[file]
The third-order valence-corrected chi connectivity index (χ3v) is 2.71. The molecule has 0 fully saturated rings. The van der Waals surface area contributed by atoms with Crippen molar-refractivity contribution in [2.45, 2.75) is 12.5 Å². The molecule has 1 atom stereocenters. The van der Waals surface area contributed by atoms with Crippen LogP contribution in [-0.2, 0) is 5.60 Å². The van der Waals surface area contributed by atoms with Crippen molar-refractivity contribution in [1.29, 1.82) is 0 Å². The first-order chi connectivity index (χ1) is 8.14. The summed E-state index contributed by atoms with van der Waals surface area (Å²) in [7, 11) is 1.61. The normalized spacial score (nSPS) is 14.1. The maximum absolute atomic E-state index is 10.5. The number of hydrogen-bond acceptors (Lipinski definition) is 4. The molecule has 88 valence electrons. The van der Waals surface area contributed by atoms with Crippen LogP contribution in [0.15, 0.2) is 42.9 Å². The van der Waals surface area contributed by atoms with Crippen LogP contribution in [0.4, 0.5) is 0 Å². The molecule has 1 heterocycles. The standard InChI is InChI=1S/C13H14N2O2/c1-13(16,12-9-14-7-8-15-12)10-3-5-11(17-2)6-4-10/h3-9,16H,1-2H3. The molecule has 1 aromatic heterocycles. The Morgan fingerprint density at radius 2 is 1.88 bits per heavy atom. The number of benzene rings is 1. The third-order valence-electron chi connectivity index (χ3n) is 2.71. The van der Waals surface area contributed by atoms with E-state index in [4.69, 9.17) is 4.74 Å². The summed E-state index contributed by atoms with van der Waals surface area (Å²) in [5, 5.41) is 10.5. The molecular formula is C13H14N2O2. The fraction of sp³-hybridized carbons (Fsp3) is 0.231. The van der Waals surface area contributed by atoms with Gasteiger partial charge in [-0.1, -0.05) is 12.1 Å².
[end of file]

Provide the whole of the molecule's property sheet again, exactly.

The third-order valence-corrected chi connectivity index (χ3v) is 2.71. The molecule has 0 fully saturated rings. The van der Waals surface area contributed by atoms with Crippen molar-refractivity contribution in [2.45, 2.75) is 12.5 Å². The molecule has 1 atom stereocenters. The van der Waals surface area contributed by atoms with Crippen LogP contribution in [-0.2, 0) is 5.60 Å². The van der Waals surface area contributed by atoms with Crippen molar-refractivity contribution in [1.29, 1.82) is 0 Å². The first-order chi connectivity index (χ1) is 8.14. The summed E-state index contributed by atoms with van der Waals surface area (Å²) in [7, 11) is 1.61. The normalized spacial score (nSPS) is 14.1. The maximum absolute atomic E-state index is 10.5. The number of hydrogen-bond acceptors (Lipinski definition) is 4. The molecule has 88 valence electrons. The van der Waals surface area contributed by atoms with Crippen LogP contribution in [0.15, 0.2) is 42.9 Å². The van der Waals surface area contributed by atoms with Crippen LogP contribution in [0.4, 0.5) is 0 Å². The molecule has 1 heterocycles. The standard InChI is InChI=1S/C13H14N2O2/c1-13(16,12-9-14-7-8-15-12)10-3-5-11(17-2)6-4-10/h3-9,16H,1-2H3. The molecule has 1 aromatic heterocycles. The Morgan fingerprint density at radius 2 is 1.88 bits per heavy atom. The number of benzene rings is 1. The third-order valence-electron chi connectivity index (χ3n) is 2.71. The van der Waals surface area contributed by atoms with E-state index in [4.69, 9.17) is 4.74 Å². The summed E-state index contributed by atoms with van der Waals surface area (Å²) in [5, 5.41) is 10.5. The molecular formula is C13H14N2O2. The fraction of sp³-hybridized carbons (Fsp3) is 0.231. The van der Waals surface area contributed by atoms with Gasteiger partial charge in [-0.1, -0.05) is 12.1 Å².